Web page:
With the outbreak of COVID-19, Saks Fifth Avenue was “prepared” to meet customers’ needs, with changes to the luxury retailer’s website, and personalization and service advancements, already in motion.
That perspective came from Saks’ president and chief executive officer Marc Metrick, who spoke at the National Retail Federation’s “Big Show” virtual conference.
“We re-platformed our website and put lots of technology in the hands of our associates,” Metrick said. Through the new technology connecting with shoppers, stylists generated $150 million in revenue last year, Metrick said.
“We were so prepared going into the pandemic to meet customers’ needs. Customers want personalization. They want things to be easy. We also know it’s not the new normal. It’s just the next normal because things are ever-changing,” Metrick said while being interviewed by Colleen Taylor, American Express president of merchant services, U.S.
Despite reduced in-store shopper traffic due to the pandemic, “Stores are still important, especially for luxury. It’s the theater. People want to go to the theater. They don’t want to just stream it online. For the better part of the pandemic, our stores are slightly negative, since we reopened” last June, after temporarily shutting down in March.
“The digital business began to fire up even more when the stores were opened,” Metrick added.
“The pandemic to us was an accelerant of change,” he said.
The re-platformed saks.com launched in October, but Saks was already a year and a half into the re-platforming with Salesforce, Metrick said. He is also “providing the sales associates with more technology to meet customers’ needs better than what was already there.” Through the Salesforce Commerce Cloud, saks.com can capture more data on users, leading to messaging that furthers personalization.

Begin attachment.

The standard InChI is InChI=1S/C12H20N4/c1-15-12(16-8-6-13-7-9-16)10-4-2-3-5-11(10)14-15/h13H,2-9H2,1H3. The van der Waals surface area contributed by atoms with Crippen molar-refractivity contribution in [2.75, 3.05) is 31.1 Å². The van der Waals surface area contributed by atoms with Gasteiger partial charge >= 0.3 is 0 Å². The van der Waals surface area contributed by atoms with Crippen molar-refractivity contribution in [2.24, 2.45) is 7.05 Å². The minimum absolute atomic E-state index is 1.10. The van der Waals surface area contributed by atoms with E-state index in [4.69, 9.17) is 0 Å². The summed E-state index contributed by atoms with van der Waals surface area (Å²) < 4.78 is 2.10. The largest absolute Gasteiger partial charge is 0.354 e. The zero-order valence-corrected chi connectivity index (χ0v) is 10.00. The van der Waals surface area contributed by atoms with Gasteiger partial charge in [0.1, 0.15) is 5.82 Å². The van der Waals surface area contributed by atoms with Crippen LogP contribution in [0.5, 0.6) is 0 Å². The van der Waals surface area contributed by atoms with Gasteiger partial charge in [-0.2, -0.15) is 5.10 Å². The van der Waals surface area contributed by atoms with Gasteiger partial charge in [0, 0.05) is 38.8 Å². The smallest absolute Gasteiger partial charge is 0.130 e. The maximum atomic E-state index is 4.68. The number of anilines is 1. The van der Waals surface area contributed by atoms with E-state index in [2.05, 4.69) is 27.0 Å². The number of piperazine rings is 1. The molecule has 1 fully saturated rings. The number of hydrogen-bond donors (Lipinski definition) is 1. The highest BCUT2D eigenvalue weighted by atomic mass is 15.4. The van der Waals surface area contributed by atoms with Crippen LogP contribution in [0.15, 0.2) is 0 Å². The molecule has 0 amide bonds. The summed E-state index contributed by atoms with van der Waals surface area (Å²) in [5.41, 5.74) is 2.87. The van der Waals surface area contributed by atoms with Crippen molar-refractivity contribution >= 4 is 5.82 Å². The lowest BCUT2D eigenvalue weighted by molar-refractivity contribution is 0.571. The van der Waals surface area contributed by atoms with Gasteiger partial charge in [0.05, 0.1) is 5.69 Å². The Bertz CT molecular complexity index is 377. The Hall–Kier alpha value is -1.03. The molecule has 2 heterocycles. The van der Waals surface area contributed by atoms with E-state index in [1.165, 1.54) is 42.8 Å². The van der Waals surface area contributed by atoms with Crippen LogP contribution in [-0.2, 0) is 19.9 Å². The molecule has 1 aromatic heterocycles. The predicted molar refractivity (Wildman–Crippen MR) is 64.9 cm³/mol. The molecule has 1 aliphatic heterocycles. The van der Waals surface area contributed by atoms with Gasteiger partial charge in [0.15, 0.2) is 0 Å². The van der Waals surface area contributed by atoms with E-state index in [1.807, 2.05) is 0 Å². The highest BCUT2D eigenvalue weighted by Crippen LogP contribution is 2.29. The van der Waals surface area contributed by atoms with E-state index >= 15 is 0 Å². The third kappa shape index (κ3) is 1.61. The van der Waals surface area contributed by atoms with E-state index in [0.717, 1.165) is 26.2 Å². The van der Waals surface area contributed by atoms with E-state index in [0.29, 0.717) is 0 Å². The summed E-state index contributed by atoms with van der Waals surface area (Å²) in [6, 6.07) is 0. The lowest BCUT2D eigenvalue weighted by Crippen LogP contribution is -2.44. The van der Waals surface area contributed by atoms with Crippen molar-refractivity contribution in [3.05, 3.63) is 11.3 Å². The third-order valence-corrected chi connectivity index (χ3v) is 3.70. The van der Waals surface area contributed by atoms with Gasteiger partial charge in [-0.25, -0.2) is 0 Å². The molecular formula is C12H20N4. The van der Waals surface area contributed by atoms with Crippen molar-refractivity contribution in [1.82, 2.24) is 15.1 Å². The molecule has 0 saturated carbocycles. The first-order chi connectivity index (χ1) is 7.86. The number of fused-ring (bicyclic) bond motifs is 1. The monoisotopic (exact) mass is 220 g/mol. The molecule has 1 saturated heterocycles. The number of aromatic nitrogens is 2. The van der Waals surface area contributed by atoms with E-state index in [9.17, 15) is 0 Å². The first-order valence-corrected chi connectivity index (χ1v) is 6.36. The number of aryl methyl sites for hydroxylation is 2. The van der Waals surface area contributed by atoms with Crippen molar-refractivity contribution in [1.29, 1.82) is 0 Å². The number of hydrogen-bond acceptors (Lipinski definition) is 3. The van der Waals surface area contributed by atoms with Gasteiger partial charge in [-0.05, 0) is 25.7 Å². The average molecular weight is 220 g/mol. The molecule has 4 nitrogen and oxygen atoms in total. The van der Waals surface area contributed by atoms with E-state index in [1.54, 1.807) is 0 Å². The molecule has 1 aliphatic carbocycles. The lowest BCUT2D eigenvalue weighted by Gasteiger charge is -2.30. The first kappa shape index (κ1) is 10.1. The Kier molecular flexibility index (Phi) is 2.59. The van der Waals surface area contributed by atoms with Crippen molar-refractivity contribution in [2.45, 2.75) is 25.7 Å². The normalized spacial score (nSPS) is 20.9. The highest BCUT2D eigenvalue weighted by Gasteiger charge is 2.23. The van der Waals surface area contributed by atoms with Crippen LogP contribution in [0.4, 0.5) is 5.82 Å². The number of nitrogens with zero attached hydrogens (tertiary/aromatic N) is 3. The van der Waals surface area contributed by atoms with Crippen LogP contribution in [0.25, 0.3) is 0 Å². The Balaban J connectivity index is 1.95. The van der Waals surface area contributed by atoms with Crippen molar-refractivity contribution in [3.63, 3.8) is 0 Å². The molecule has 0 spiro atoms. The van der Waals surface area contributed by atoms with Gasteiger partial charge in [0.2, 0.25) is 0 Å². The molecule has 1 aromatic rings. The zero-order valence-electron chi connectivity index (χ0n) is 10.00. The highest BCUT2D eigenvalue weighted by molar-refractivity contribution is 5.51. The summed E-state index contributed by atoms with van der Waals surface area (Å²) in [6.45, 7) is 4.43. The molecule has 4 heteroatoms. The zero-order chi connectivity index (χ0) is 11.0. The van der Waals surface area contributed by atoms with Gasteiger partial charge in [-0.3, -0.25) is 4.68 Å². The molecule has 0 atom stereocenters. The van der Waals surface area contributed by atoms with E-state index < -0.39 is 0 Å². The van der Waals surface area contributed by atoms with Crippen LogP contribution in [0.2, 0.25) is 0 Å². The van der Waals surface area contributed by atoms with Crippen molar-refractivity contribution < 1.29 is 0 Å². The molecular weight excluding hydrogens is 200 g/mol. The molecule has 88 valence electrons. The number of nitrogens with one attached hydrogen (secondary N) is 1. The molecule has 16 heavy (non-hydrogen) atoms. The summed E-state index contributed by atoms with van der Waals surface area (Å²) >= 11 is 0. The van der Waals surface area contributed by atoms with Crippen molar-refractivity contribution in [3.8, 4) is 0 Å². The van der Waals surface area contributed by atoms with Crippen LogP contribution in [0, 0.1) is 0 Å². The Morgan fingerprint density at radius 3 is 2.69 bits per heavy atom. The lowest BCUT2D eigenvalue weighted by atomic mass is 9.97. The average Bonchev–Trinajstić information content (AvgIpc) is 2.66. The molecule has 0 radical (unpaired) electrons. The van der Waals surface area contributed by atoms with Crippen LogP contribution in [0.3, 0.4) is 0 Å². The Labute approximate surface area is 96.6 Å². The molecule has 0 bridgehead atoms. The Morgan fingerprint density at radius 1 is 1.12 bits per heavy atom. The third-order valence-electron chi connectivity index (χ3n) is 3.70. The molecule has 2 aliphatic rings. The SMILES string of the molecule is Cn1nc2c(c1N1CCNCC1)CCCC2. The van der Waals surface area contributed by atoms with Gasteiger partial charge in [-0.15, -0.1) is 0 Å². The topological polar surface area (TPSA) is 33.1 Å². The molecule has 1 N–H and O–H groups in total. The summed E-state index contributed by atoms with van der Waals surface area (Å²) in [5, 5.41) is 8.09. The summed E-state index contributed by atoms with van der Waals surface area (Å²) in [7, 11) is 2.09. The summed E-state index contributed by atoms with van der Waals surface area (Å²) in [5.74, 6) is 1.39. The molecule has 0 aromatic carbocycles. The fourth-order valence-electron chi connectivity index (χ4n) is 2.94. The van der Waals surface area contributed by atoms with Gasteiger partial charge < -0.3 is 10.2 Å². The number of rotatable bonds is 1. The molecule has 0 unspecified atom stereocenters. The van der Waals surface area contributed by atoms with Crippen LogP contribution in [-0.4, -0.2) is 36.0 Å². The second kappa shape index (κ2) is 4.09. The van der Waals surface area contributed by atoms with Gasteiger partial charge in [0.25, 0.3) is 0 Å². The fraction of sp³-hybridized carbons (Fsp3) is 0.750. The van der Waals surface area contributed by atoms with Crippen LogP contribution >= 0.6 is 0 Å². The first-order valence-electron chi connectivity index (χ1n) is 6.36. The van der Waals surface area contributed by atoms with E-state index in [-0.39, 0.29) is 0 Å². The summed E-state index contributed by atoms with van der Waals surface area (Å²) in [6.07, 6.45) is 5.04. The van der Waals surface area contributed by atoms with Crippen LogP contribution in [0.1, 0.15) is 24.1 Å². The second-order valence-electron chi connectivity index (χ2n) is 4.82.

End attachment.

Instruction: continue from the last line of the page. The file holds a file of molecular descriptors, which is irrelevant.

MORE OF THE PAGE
Saks’ overarching strategy, dubbed “luxury disrupted” has three pillars: don’t forget the fashion; ease, meaning providing a “frictionless” shopping experience, and third, personalization. “We are actually building technology to connect the in-store experience with online experience.”
Metrick said that through the pandemic, while many employees work from home, “the two things I found is that for our associates to really keep them engaged is empathy and communication. It’s really important, as a leader, to communicate all the time…about what’s going on at the company, where the company’s soul is, what we stand for. As a younger generation takes on more of a role, it’s important they understand what the company stands for.”
Metrick, who has been working at Saks since 1995, said innovative ideas spring from “having the right environment where people feel comfortable presenting ideas. We have to create an environment where people can raise their hands and say I have an idea. We need to break down some of the silos and levels, and really think about the business in a different way.”
Metrick said he periodically holds “office hours” where associates are invited into his office or gather in groups in common areas, or via Zoom calls to get a dialogue going. “Feedback is such an important part of motivating a team that we have to find ways to do it all the time,” Metrick said.
Personalization involves figuring out how each customer prefers to interact with Saks, through text, email, phone calls, coming into the store, or perhaps a postcard.
“We have to now amplify what customer service looks like in digital,” said Metrick. “Online, we have to work very hard to differentiate those experiences.”
Being a privately owned company, Saks officials do not reveal statistics on sales or profits, though Metrick gave the impression that business has been better than expected. “I was surprised pleasantly by the resiliency of our consumer. People were buying in the height of the pandemic. They view luxury as the comfort food. It’s your Oreo cookie — something that will make you feel better. Fashion is going to prevail.”